Infantile polymyocloniaNB Kumta, Simin F Irani, DV Punwani
Department of Paediatrics, K. E. M. Hospital and Seth G. S. Medical College, Parel, Bombay-400 012., India
Correspondence Address: Source of Support: None, Conflict of Interest: None PMID: 1032835
Source of Support: None, Conflict of Interest: None
A case of dancing feet and dancing eye is presented for its peculiar features of ataxia, nystagmoid movements of the eye and asynchronous random jerks of the muscles, extreme irritability but total lack of mental clouding.
Infantile Polymyoclonia is proposed as more suitable precis for the dancing feet dancing eyes syndrome as it emphasizes the infantile onset and total clinical manifestation including extreme irritability, opsoclonus and ataxia with absence of mental clouding thus distinguishing it from other similar disorders of infancy, childhood and adult life.
A four and a half year old female child was admitted with a history of fever, inability to stand and sit, involuntary movements of all four limbs and jerky movements of the eyes since fifteen days prior to admission. The illness started with moderate fever. Three days later the parents noticed continuous jerky movements of all the limbs and the trunk, inability to sit or stand, and abnormal twitching of the eyes. During this period, the child had frequent falls while trying to stand, but there was no history of altered consciousness, convulsions or vomiting.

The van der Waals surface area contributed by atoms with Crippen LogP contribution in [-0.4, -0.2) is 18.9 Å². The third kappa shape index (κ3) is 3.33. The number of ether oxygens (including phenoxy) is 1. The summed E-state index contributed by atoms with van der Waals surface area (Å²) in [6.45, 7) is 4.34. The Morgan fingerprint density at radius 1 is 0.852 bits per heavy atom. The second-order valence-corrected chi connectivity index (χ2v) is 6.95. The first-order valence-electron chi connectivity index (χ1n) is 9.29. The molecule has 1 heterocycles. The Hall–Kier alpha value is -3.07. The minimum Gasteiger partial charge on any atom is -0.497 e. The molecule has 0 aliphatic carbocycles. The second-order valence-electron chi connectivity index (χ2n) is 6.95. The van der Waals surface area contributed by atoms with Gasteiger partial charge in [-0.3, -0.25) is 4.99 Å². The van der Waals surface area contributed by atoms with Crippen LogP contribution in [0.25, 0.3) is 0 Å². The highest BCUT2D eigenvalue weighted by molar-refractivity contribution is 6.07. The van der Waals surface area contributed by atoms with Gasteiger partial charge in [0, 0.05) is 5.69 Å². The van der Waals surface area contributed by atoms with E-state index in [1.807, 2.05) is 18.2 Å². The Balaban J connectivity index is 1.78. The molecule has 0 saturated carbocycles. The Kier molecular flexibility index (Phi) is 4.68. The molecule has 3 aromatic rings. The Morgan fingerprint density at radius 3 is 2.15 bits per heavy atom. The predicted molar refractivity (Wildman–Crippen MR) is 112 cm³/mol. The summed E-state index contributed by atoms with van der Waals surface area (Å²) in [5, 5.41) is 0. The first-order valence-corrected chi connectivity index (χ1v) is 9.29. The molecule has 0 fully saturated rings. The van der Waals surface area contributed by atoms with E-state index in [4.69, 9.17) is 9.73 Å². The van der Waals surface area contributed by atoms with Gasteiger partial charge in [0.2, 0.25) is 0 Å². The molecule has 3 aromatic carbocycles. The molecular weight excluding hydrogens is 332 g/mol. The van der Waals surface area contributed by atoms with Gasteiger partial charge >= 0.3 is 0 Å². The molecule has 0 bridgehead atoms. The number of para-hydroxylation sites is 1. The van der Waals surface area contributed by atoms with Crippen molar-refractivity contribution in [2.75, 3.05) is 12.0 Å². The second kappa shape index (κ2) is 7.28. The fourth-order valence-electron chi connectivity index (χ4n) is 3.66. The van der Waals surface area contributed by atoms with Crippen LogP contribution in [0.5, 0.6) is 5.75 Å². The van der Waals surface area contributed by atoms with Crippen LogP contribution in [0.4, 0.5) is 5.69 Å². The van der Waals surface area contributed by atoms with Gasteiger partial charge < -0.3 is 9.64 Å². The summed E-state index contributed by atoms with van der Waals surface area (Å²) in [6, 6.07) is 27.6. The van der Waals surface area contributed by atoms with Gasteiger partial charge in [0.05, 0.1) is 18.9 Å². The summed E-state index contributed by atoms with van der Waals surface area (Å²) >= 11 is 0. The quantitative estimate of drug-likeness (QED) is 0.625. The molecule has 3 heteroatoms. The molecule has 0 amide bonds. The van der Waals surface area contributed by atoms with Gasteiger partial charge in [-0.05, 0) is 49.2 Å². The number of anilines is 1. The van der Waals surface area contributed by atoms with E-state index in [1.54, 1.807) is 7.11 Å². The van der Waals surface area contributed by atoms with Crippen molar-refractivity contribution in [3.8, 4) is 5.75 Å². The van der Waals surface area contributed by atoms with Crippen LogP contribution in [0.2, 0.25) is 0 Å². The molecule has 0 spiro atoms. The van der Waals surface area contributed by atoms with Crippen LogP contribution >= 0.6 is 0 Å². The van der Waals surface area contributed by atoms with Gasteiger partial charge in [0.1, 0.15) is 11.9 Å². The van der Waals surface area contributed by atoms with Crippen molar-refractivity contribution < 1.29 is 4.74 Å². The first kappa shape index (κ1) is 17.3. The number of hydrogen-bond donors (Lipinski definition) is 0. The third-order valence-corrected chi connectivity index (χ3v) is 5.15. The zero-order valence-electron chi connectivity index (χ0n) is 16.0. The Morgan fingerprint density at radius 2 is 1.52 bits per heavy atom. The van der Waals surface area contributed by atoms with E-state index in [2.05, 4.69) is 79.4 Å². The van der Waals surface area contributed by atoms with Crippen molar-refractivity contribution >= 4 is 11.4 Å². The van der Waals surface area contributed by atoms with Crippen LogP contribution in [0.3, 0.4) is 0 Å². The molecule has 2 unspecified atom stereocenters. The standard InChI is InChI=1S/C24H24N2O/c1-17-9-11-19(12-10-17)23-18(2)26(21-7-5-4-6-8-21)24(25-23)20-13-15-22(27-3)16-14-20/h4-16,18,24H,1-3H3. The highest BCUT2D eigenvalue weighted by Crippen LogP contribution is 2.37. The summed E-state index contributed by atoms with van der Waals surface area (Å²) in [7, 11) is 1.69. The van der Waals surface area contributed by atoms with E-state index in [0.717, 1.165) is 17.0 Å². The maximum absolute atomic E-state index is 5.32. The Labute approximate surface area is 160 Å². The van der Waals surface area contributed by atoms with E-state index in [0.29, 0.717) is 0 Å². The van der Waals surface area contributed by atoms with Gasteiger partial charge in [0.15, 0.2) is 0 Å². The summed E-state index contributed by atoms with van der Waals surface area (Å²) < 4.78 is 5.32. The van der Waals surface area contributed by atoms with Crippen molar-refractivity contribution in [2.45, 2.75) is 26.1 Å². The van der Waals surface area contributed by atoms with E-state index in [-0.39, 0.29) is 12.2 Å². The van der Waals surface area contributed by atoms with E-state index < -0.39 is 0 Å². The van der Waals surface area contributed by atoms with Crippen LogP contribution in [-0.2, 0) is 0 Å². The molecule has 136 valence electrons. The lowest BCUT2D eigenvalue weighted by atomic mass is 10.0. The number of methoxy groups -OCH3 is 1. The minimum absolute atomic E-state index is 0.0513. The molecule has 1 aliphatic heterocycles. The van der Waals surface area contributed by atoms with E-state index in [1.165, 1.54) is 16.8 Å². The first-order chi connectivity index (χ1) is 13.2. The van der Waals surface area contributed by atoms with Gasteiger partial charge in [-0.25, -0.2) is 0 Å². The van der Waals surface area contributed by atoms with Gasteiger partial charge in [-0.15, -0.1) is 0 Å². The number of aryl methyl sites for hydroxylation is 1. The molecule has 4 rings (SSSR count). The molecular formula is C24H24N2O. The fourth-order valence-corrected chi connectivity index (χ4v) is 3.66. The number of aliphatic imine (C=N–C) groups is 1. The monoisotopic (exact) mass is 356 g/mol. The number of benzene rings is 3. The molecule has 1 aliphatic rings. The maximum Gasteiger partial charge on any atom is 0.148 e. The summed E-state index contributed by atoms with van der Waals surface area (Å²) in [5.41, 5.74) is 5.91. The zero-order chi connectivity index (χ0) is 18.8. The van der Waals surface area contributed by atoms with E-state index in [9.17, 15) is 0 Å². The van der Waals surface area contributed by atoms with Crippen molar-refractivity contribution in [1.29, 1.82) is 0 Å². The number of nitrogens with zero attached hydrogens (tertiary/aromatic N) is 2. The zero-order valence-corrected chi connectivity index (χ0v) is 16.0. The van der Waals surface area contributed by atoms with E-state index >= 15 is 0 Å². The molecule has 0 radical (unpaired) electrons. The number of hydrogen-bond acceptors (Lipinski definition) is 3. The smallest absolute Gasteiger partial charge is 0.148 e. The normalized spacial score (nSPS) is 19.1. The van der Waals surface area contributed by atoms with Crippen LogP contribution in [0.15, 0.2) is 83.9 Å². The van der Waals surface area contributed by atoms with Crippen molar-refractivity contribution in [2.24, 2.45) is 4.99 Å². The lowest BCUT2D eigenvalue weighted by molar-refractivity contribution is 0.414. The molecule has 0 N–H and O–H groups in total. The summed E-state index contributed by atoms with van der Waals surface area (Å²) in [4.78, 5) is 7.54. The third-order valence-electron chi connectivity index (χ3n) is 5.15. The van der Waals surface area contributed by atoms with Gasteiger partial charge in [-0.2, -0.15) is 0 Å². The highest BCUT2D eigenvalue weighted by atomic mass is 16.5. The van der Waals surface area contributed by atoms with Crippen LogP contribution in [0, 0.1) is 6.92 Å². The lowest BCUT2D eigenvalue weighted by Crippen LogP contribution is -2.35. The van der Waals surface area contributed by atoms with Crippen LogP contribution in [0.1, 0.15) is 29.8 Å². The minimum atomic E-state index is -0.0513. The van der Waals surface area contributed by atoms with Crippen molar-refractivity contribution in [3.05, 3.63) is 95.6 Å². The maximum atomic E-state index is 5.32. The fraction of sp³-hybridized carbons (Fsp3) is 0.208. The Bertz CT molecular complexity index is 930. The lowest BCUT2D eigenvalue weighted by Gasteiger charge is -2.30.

The child's neonatal period and infancy period were normal. There was a history of measles six months before the present complaints. There is no family history of similar complaints.
On Examination, the child was found to be irritable and had short-lived asynchronous random jerks of the muscles of the trunk and extremities. There were rapid repetitive ocular oscillations of variable amplitude. These nystagmoid movements were usually horizontal, but sometimes in the vertical or oblique planes, with an occassional rotatory element. The movements were associated with a fine flutter of the eyelids and were intensified by emotion. They were not present during sleep. The pupils were dilated and reacting equally to light. The fundi were normal. The other cranial nerves were apparently normal. There was rapid head titubation of small amplitude. Muscle tone and power was normal, though the deep jerks were not elicitable and the plantars equivocal. Sensations were normal. The skull and spine were normal, and no meningeal signs were present.
Examination of the other systems revealed no abnormality.
A tentative diagnosis of encephalitis was entertained and the child was put on parenteral antibiotics (Inj. Ampicillin 100 mg/kg/day for six weeks), steroids (Prednisolone 2 mg/kg/day), and anticonvulsants. The steroids were gradually tapered off over a period of six weeks and the anticonvulsants were discontinued after four weeks, with no worsening of symptoms. During its stay in the hospital the child could sit alone and stand with support.
The following investigations were carried out to establish the diagnosis.